I started my professional career as an executive assistant (EA). Armed with a business and marketing degree, I was eager to learn what an EA position entailed and was pleasantly surprised how fitting it was for me.
Early on in my new role, someone told me I should start to think of other career options, not to attach myself to someone. They said I should try and get into a department with more stability and growth.
I’m glad to say, after 10 years of working for the same person, I did not take that advice.
I won’t get too deep into why I personally feel my decision was best. But there are not many jobs where you have the opportunity to meet so many influential people, have a front row seat to huge company milestones, build a solid relationship with the head of the company, plan monumental events and truly enjoy your job because each day is different.
I think back on that neglected advice often and wonder how different my life would be if I’d followed it instead. The opportunities I’ve been provided because of my decision have been life changing, in the best way.
Being an EA was never about “attaching” myself to someone. It was about learning from the best, growing with the team and redefining the future. Also, there is something to be said about career loyalists.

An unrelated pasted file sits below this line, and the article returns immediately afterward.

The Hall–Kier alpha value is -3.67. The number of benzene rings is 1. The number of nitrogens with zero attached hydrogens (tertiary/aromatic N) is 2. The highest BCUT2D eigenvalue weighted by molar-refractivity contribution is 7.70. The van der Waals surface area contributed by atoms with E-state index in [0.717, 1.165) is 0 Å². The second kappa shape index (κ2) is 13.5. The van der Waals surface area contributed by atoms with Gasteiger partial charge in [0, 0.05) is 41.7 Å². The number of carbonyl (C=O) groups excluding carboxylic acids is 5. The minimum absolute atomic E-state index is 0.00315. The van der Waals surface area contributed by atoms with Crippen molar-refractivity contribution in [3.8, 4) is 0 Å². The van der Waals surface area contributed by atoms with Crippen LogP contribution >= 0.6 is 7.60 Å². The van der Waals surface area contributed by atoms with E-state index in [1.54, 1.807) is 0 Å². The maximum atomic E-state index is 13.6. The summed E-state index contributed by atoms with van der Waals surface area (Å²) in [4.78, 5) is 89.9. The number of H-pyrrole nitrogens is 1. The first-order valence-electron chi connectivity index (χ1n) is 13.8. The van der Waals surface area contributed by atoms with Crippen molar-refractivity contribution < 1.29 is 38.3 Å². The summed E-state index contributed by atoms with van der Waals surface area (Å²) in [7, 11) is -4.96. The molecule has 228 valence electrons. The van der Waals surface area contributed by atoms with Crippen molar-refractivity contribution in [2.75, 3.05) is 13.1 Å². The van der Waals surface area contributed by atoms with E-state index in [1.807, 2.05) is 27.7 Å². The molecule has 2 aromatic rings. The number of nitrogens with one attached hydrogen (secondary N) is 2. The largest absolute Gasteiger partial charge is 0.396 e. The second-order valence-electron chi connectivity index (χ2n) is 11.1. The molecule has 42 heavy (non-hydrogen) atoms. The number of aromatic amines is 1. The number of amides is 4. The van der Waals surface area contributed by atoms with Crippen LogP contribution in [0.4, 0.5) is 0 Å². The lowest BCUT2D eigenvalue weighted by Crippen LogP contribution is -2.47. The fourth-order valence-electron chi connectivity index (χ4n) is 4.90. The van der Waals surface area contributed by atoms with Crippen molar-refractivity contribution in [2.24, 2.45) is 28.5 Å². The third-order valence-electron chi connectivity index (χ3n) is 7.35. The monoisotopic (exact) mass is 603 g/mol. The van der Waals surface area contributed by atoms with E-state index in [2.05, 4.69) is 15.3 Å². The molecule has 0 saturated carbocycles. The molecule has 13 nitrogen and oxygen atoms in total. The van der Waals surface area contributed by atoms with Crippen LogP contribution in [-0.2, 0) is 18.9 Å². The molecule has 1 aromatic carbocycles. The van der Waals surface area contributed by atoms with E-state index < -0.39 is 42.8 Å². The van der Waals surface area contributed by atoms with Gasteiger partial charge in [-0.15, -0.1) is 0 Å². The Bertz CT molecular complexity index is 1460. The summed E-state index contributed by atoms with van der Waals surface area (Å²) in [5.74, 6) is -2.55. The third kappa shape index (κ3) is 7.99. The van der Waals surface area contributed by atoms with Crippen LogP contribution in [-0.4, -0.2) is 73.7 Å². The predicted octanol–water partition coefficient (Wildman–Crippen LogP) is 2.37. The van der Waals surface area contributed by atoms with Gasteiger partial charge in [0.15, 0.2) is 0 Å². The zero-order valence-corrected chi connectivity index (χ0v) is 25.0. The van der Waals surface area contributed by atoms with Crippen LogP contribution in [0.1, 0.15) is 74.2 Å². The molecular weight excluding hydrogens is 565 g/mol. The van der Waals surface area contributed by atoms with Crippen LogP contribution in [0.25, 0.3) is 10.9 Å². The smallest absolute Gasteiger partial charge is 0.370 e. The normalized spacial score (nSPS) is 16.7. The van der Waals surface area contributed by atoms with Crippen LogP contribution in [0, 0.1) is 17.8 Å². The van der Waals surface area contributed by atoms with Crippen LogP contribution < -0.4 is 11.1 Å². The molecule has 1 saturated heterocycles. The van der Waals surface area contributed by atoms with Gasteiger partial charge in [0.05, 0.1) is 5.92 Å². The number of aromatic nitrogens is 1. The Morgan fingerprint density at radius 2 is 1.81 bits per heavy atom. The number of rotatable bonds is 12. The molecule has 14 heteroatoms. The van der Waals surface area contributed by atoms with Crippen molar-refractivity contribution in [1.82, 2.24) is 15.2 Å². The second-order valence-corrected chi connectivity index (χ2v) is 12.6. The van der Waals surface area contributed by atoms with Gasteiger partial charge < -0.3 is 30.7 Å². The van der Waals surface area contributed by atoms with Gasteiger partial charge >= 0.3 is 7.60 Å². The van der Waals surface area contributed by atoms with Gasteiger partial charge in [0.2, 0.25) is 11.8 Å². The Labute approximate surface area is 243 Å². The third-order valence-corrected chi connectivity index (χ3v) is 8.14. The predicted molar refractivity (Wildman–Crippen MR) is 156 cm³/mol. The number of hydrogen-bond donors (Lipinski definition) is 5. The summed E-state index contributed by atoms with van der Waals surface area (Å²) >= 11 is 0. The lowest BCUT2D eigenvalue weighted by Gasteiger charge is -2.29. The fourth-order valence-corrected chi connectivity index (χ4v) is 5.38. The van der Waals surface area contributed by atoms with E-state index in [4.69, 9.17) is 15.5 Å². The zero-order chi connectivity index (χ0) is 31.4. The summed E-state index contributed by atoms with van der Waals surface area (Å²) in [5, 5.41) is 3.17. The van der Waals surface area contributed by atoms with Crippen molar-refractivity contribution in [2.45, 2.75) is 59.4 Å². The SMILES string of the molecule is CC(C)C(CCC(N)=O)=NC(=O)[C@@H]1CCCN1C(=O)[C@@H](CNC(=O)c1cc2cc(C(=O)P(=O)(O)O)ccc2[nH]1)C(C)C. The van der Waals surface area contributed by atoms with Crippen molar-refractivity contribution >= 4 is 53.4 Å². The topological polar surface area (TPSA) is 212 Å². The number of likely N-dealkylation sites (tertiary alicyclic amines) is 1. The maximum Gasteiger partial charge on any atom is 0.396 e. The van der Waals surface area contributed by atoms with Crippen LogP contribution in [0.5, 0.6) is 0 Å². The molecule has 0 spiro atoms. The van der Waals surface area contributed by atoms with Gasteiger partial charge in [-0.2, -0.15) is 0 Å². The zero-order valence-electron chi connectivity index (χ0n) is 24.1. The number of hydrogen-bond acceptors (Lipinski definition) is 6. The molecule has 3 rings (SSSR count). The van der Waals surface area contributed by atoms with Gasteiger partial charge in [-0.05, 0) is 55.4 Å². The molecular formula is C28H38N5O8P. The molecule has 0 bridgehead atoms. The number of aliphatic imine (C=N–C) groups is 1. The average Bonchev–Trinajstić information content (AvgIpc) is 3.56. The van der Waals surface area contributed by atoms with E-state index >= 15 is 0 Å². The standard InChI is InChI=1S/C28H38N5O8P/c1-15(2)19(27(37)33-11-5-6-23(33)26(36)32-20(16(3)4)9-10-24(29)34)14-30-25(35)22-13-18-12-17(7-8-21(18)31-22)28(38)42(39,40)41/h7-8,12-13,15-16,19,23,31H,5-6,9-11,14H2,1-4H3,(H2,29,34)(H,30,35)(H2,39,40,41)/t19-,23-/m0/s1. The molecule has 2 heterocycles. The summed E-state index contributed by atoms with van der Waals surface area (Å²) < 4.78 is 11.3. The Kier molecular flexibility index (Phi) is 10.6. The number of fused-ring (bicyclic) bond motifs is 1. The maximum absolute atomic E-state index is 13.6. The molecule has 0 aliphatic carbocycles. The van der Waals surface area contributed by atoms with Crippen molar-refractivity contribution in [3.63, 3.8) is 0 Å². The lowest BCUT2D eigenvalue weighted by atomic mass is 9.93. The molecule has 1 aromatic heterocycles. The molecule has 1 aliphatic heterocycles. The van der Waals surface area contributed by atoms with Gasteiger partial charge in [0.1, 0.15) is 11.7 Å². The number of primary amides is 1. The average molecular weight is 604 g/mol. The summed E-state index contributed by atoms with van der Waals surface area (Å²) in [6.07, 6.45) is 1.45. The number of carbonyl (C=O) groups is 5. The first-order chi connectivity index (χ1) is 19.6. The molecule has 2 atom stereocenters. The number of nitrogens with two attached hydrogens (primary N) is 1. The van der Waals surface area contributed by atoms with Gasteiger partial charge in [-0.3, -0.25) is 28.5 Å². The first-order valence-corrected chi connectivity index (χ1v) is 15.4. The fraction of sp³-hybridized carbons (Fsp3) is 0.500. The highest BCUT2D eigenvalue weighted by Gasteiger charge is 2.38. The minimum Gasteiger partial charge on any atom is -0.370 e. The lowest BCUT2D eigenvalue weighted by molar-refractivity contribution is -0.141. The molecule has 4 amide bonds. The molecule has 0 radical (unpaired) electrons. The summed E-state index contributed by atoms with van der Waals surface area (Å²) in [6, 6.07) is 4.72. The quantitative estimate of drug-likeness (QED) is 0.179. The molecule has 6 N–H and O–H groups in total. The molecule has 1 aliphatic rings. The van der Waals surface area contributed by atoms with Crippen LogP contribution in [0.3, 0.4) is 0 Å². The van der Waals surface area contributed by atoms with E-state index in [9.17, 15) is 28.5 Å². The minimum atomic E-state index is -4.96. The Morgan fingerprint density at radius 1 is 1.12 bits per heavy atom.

I’m glad I listened to my gut and took the risk to stay the course in my chosen career. That is advice you should always take: Listen to your gut.
Kyle York has told me numerous times: Listen to others who offer advice, but never forget that you are the CEO of your career. Take parts of advice offered as it fits for you, and don’t feel bad not accepting all advice. Only you know what is best for you.
This is the same when running a business. Many will offer their advice, solicited or not, and you have to choose what you wish to utilize. There is a reason you are leading your company. You can’t do it alone, but you have to stay true to yourself and your company.
Sometimes accepting advice limits you from learning and growing. It doesn’t provide you the opportunity to figure things out on your own, mistakes and all.
As I reflect back on the past two years at York IE, we have accomplished more than we envisioned in this short time. If I took that early advice, I might not be here to witness it.
In the end, know what advice to follow and when to trust yourself!